AMURIA, February 12, 2024 – At least 25 farmer groups from Amuria district have been selected to pilot oilseed production under the National Oilseeds Project [NOSP].
The project is implemented by the Ministry of Agriculture Animal Industry and Fisheries [MAAIF] and Ministry of Local Government [MoLG] with support from the International Fund for Agriculture Development [IFAD] and the Opec Fund for International Development [OFID].
The project is one of government’s initiatives to support farmers involved in oilseed production, value addition, but also includes infrastructure development such as constructing community access roads.
The project will be implemented this planting season in Abarilela, Apeduru, Olwa, Ogolai and Morunatuny sub-counties under three clusters targeting all actors in value addition chain.
The farmers under their groups will multiply certified soybean named Mak Soybean 3N and Mak Soybean 6N which researchers say are rich in oil content.
The species are the research works from Makerere University, according to Amuria District Agricultural Officer, Moses Okim Bunsen.
“The enterprise [local seed business group] is meant to boost oilseed production and therefore increased vegetable oil processing,” said Okim.
The project approaches and investments will commercialise the oilseed sector by empowering smallholder farmers in the oilseeds sub-sector.
According to Okim, NOSP focuses on four main crops that include sunflower, soya beans, groundnuts and simsim production.
“The beneficiary farmers were selected based on; the concentration of smallholders growing oilseeds, conducive private sector-led pull factors, market-ready oilseeds groups leading the clustering approach,” he said.
Okim pointed out that the oil seed crops, which include, groundnuts, soya, sim sim [sesame], and sunflower, have been produced in northern and eastern Uganda as subsistence and commercial crops for eight decades.
“If the farmer groups multiply the oilseed, they can sell it to a company. Alternatively, they can sell the seed to farmers locally or regionally,” said Okim in an interview with this reporter.
Okim said the farmers would be supported with skills, foundation seed and extension services from time to time during the different production stages.
“This type of soybean is tolerant to drought, rich in oil content, and has little shuttering on the farm. The farmers must plant and produce under close observation from the technical officials from the ministry of Agriculture to ensure quality and standards.”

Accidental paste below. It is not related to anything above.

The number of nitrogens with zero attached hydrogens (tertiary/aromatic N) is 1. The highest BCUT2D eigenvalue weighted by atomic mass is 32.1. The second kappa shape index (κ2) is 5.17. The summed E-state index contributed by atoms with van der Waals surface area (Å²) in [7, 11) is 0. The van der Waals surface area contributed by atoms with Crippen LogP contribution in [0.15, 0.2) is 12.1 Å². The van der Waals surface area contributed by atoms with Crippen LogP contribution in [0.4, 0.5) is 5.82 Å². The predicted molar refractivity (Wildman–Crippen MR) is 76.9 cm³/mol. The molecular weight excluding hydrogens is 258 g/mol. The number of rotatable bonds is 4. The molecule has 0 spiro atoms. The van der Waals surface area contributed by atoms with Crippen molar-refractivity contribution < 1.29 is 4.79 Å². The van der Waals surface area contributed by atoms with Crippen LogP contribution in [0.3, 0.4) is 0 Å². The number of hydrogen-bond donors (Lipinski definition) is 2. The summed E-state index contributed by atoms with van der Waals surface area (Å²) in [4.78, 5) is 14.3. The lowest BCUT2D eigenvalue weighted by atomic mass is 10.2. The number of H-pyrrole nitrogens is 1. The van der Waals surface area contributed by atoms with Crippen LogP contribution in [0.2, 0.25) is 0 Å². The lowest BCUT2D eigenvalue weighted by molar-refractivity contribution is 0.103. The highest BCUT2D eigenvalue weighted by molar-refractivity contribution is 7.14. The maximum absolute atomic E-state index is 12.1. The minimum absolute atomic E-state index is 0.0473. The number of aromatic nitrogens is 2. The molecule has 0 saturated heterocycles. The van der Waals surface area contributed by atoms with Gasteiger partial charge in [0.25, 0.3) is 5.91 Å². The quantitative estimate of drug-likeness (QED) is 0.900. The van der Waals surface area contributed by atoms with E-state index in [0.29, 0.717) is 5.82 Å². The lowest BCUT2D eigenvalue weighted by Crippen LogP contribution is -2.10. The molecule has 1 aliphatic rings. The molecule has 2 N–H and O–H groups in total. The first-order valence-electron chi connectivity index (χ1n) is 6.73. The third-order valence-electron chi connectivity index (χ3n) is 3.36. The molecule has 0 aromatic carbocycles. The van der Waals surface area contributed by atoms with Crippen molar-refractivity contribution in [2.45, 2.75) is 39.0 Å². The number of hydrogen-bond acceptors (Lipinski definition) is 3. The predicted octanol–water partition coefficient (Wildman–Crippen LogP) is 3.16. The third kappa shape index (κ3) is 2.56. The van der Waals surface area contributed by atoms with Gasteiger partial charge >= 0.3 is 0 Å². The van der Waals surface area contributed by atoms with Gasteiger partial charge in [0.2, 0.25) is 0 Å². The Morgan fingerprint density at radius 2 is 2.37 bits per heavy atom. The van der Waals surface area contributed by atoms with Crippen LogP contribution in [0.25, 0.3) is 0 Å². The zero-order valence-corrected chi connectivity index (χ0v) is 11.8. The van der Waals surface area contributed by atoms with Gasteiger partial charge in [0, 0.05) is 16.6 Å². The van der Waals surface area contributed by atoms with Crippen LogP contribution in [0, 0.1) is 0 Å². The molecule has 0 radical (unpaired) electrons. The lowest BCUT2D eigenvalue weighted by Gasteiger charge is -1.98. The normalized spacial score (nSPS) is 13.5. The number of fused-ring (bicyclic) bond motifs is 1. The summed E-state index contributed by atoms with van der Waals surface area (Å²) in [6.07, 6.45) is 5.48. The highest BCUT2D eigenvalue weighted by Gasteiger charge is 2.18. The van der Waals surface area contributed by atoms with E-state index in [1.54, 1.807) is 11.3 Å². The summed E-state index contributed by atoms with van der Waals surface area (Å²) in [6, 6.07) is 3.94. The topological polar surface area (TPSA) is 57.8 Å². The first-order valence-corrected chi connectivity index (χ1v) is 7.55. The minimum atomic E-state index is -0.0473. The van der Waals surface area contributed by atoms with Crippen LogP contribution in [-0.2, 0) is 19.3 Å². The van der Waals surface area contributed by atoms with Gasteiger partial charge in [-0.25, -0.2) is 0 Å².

He explained that the farmers groups are required to keep records throughout the production stages from time of planting, weeding, spraying, harvesting, storage and selling.
Okim said once the processes of production are up to the standards set by MAAIF, the seeds are then declared as “quality seed with a green label.”
Quality seed are deemed second to certified seed, which are produced by registered companies with technical expertise.
Godfrey Elubu of Aduka a Farmers Group in Ogolai Sub-county says they are ready to use the project to improve incomes.
“We welcome the project. Last year we were affected by drought but we are hopeful we shall produce better harvest this year.”
He said they have prepared four acres for soybean production. Okim however told this reporter that some farmers are lazy and less cooperative.
Meanwhile, Christopher Gumisiriiza, the project manager said the project involves building resilient infrastructure that promotes sustainable industrialisation and foster innovation along the oilseeds value chain.
This project is designed to build on the successes of the predecessor project, the Vegetable Oil Development Project [VODP] Phase II which ran from 2010-2018,” he stated.
Gumisiriiza highlighted that NOSP’s investments are geared towards the commercialisation of the oilseed sector, with the smallholder farmers being able to earn more incomes.
The project approaches and investments will commercialise the oilseed sector by capacitating and empowering the smallholder farmers in the oilseeds sub-sector.
This will result in Uganda lowering the trade deficit through increased export of both raw oil seeds and and by-products, improving foreign exchange earnings and most importantly, improving the wealth and welfare of smallholders in Uganda.
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